United States District Court, W.D. Washington, Tacoma
ORDER GRANTING MOTION TO DISMISS AND ORDER TO SHOW
J. BRYAN United States District Judge.
matter comes before the Court on the United States'
Motion to Dismiss for Lack of Subject Matter Jurisdiction.
Dkt. 9. The Court has considered the motion and record, and
is fully advised.
FACTS AND PROCEDURAL HISTORY
January 18, 2017, Plaintiff filed this case in Lewis County,
Washington Superior Court, asserting negligence claims
against Providence Health Care Foundation d/b/a Providence
Centralia Hospital and Lewis County Community Health Services
d/b/a Valley View Health Center in connection with medical
care he received. Dkt. 1-1, at 2-4. He seeks damages
and costs. Id. Defendant Lewis County Community
Health Services d/b/a Valley View Health Center removed the
case to this Court. Dkt. 1.
accord with 28 U.S.C. § 2679(d)(1), the United
States' Motion to Substitute the United States in place
of Lewis County Community Health Services d/b/a Valley View
Health Center was granted and the caption was ordered
amended. Dkt. 7.
March 14, 2017, the United States filed a Motion to Dismiss
pursuant to Fed.R.Civ.P. 12(b)(1) and 12(b)(6). Dkt. 9. It
argues that the case against the United States should be
dismissed pursuant to Rule 12(b)(1) because Plaintiff failed
to file an administrative claim as required under the Federal
Torts Claims Act (“FTCA”), 28 U.S.C. §§
2675 (a), and so this Court does not have jurisdiction to
consider the claims. Id. The motion to dismiss was
noted for consideration on April 7, 2017. Id.
Plaintiff did not timely respond.
STANDARD ON MOTION TO DISMISS
to Fed.R.Civ.P. 12(b), a party may assert the following
defenses in a motion to dismiss: “(1) lack of subject
matter jurisdiction; (2) lack of personal jurisdiction; (3)
improper venue; (4) insufficient process; (5) insufficient
service of process; (6) failure to state a claim upon which
relief can be granted; and (7) failure to join a party under
Rule 19.” Under Fed.R.Civ.P. 12 (b)(1), a complaint
must be dismissed if, considering the factual allegations in
the light most favorable to the plaintiff, the action: (1)
does not arise under the Constitution, laws, or treaties of
the United States, or does not fall within one of the other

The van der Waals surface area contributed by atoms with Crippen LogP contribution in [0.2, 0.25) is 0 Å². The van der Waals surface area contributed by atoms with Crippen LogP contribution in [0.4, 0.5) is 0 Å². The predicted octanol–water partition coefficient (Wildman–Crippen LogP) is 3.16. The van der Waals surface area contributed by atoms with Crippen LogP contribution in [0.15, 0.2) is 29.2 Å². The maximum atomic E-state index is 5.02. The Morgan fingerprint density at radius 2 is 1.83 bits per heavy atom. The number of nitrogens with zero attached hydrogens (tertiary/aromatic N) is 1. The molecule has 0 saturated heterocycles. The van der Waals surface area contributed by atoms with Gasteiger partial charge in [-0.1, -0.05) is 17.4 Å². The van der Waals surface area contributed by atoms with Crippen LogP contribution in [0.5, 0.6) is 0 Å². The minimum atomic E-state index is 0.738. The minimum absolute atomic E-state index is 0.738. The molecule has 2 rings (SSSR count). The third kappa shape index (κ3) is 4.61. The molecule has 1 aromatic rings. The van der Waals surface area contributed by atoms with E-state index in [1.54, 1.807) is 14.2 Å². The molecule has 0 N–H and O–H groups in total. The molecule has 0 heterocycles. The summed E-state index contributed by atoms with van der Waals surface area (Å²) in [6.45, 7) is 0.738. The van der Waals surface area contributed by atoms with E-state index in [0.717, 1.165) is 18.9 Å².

enumerated categories of Article III, Section 2, of the
Constitution; (2) is not a case or controversy within the
meaning of the Constitution; or (3) is not one described by
any jurisdictional statute. Baker v. Carr, 369 U.S.
186, 198 (1962); D.G. Rung Indus., Inc. v.
Tinnerman, 626 F.Supp. 1062, 1063 (W.D. Wash. 1986);
see 28 U.S.C. §§ 1331 (federal question
jurisdiction) and 1346 (United States as a defendant). When
considering a motion to dismiss pursuant to Rule 12(b)(1),
the court is not restricted to the face of the pleadings, but
may review any evidence to resolve factual disputes
concerning the existence of jurisdiction. McCarthy v.
United States, 850 F.2d 558, 560 (9th Cir.
1988), cert. denied, 489 U.S. 1052 (1989);
Biotics Research Corp. v. Heckler, 710 F.2d 1375,
1379 (9th Cir. 1983). A federal court is presumed
to lack subject matter jurisdiction until plaintiff
establishes otherwise. Kokkonen v. Guardian Life Ins. Co.
of America, 511 U.S. 375 (1994); Stock West, Inc. v.
Confederated Tribes, 873 F.2d 1221, 1225 (9th
Cir. 1989). Therefore, plaintiff bears the burden of proving
the existence of subject matter jurisdiction. Stock
West, 873 F.2d at 1225; Thornhill Publishing Co.,
Inc. v. Gen'l Tel & Elect. Corp., 594 F.2d 730,
733 (9thCir. 1979).
FAILURE TO FILE AN ADMINISTRATIVE CLAIM
United States, as sovereign, is immune from suit unless it
consents to be sued. See United States v. Mitchell,
445 U.S. 535, 538 (1980); Cato v. United States, 70
F.3d 1103, 1107 (9th Cir. 1995). If a claim does not fall
squarely within the strict terms of a waiver of sovereign
immunity, a district court is without subject matter
jurisdiction. See, e.g., Mundy v. United
States, 983 F.2d 950, 952 (9th Cir. 1993).
FTCA is the exclusive remedy for state law torts committed by
federal employees within the scope of their employment. 28
U.S.C. § 2679(b)(1). The FTCA is a limited waiver of
sovereign immunity, rendering the United States liable for
certain torts of federal employees. See 28 U.S.C.
§ 1346(b). Pursuant to 28 U.S.C. § 2675(a),
An action shall not be instituted upon a claim against the
United States for money damages for injury or loss of
property or personal injury or death caused by the negligent
or wrongful act or omission of any employee of the Government
while acting within the scope of his office or employment,
unless the claimant shall have first presented the claim to
the appropriate Federal agency and his claim shall have been
finally denied by the agency in writing and sent by certified
or registered mail. . .
administrative claim requirements of Section 2675(a) are
jurisdictional in nature, and thus must be strictly adhered
to.” Jerves v. ...